Winning Managers in Baseball Act a Little Like Good Editors

Here’s sports columnist Tom Boswell telling Washington Post readers why Washington Nationals manager Dave Martinez made the right move in last night’s Nats game against the Pittsburgh Pirates:

The third Nationals player who may be of potential importance was one of the latest and least-expensive additions—veteran right-hander Jeremy Hellickson who pitched ­5 2/ scoreless innings Thursday in a 3-1 win over the Pirates. In four turns in the rotation, Hellickson has been uniformly useful and given a super-quick hook every time.

The result has been an effective, if sometimes slightly miffed, Hellickson. He has a 3.00 ERA and only 22 men allowed on base in 21 innings. Since Hellickson has gotten little run support, Martinez has relieved him early in his third time through the batting order to give the Nats their best chance.

Pitchers despised this long before 2018. It’s the mark of a manager’s backbone if he can look a man with 201 career starts in the eye and say: I’m taking you out after only 61 pitches because I’ve got to think about the other 24 guys.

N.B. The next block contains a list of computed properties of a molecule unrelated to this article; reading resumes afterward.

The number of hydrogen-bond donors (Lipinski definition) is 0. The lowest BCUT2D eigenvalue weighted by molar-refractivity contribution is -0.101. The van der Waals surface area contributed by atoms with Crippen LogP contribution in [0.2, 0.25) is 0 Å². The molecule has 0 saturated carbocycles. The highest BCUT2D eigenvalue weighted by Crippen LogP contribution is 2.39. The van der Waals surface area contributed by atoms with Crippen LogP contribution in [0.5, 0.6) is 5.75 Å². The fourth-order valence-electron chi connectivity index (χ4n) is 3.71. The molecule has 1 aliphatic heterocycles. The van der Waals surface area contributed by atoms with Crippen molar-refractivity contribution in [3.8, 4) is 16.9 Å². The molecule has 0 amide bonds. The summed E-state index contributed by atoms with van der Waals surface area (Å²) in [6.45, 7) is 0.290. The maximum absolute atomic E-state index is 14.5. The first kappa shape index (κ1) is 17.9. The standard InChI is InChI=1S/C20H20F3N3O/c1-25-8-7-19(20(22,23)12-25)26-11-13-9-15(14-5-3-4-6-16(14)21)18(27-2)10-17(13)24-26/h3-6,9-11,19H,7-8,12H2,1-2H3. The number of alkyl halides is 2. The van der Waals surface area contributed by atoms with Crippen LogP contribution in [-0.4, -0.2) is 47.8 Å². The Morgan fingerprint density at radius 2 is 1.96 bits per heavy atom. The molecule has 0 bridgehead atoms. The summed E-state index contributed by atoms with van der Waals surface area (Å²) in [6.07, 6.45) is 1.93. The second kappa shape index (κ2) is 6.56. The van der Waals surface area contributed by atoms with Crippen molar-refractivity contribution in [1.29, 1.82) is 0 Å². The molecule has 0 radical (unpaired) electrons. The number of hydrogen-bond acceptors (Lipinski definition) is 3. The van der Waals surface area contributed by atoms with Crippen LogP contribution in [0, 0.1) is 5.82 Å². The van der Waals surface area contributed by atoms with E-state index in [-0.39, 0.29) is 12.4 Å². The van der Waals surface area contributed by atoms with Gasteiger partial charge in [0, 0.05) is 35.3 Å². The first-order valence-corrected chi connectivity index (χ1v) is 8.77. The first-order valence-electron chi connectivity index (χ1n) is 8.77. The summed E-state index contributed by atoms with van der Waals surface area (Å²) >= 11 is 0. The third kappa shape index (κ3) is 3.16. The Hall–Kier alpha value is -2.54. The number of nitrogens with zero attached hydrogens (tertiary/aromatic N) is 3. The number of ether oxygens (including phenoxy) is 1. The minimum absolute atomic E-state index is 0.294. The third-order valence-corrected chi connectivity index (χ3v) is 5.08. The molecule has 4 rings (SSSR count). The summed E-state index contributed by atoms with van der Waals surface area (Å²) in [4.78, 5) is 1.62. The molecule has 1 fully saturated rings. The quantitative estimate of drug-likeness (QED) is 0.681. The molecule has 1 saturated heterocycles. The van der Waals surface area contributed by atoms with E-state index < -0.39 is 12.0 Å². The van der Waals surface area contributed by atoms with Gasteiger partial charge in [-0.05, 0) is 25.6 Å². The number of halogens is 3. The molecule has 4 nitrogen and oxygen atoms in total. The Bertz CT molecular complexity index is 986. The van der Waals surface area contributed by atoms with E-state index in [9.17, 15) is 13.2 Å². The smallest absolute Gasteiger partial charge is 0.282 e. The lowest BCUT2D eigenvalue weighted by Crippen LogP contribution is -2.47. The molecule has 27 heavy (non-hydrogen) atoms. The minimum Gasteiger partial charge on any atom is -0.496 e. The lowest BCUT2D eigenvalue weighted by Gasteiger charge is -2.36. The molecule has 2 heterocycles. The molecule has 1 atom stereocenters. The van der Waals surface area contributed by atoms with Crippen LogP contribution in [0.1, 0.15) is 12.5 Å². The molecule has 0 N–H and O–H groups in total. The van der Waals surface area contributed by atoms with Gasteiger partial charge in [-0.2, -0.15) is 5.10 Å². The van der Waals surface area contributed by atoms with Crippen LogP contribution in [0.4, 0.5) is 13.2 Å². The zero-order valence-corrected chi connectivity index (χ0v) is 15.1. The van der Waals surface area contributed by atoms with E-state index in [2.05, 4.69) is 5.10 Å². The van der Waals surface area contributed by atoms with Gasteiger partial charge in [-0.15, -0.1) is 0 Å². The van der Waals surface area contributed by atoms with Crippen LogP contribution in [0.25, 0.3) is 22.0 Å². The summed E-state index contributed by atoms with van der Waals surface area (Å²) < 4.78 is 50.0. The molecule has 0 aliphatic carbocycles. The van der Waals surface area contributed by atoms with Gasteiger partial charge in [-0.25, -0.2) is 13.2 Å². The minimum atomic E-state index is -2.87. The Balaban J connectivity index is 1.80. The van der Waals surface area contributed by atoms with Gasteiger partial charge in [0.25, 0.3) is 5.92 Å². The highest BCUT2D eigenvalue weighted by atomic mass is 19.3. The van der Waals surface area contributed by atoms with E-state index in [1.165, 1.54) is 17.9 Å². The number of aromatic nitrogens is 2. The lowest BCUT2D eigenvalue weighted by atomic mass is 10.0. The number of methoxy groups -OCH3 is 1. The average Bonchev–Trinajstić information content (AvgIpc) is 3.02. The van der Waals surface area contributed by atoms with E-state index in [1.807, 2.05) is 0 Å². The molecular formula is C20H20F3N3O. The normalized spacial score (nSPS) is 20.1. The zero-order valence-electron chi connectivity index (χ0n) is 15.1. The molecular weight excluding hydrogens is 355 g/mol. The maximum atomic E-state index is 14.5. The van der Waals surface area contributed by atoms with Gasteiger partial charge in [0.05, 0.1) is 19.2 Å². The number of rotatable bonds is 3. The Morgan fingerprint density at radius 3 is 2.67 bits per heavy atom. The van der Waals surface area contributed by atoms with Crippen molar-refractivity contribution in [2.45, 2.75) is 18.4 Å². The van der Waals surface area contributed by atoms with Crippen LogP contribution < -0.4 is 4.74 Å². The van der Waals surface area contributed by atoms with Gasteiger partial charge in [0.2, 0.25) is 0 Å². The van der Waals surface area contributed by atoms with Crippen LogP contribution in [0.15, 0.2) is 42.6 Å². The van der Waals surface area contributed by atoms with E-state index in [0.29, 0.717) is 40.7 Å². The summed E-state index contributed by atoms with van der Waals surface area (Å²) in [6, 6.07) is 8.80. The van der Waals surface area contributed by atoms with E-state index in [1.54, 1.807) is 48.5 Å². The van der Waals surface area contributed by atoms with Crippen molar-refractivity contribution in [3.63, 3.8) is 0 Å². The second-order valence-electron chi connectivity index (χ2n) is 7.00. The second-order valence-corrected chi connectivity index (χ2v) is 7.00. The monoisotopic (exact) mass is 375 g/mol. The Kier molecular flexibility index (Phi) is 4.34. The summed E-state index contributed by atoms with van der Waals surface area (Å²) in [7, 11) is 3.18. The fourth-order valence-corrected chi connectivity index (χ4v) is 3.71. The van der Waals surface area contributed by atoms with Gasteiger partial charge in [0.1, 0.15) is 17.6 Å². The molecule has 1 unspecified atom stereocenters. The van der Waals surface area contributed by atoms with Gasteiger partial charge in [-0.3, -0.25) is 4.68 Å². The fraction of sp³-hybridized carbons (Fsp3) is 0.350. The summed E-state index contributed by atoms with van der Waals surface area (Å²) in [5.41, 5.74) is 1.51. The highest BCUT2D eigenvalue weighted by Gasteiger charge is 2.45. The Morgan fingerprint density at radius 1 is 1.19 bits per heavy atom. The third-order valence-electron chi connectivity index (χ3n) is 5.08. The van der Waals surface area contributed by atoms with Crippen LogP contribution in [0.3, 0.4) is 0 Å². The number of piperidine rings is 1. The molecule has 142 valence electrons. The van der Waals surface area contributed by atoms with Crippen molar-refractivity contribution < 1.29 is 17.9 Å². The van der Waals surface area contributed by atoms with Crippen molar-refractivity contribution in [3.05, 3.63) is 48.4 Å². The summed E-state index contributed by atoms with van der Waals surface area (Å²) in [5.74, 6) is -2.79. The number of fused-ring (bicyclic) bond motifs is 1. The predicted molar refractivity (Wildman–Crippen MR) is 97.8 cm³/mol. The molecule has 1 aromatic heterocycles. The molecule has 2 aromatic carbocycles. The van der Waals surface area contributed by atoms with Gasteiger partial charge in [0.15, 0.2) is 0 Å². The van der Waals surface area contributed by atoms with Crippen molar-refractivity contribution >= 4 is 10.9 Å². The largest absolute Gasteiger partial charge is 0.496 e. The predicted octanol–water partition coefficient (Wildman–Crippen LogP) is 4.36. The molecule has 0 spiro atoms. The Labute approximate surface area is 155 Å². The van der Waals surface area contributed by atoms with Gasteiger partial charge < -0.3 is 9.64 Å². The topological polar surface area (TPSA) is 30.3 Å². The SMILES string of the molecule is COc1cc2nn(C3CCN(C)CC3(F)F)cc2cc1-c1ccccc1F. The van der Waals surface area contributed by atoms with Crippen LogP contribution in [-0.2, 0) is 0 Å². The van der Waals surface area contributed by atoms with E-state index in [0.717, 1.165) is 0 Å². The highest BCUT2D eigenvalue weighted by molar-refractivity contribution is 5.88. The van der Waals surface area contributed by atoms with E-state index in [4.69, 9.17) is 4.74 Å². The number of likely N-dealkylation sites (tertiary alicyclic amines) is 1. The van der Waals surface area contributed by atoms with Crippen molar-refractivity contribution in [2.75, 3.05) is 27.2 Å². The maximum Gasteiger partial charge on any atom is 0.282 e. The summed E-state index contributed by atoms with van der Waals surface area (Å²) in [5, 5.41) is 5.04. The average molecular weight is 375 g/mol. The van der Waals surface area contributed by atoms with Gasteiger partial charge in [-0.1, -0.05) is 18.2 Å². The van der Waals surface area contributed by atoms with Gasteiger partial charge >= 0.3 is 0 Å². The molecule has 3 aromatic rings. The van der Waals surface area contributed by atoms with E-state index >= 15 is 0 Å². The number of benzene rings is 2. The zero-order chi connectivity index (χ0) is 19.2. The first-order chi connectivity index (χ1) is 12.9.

That’s what Martinez told Hellickson in a 0-0 game with two outs and a man on first in the sixth inning; he didn’t like the matchup with Gregory Polanco. Maybe 20 percent of managers I have covered would have made that move with a man pitching a two-hit shutout. A manager can learn all his players and, in the broad Joe Maddon sense, love ’em all, too, but a manager can’t care whether his players love him. You “manage for the 25,” or sooner or later, you sink your own ship.

Editors sometimes face the same challenge with writers: Do I make the writer happy or do I make the readers happy? When working with writers, I always thought an editor had to be 51 percent warm-blooded—I love and appreciate your work—and 49 percent cold-blooded—you’re not going to like this but the answer is no.

The worst decisions I made as an editor were saying yes when it should have been a no.  Caroline Miller, once editor of New York, told me she was most vulnerable in the late afternoon when she was tired and it was tempting to say yes to avoid another of the day’s battles.

As Madden said, you can’t care if the players love you.

Or as editor Anthea Disney once told fellow editors, “If you want to be loved, get a dog.”

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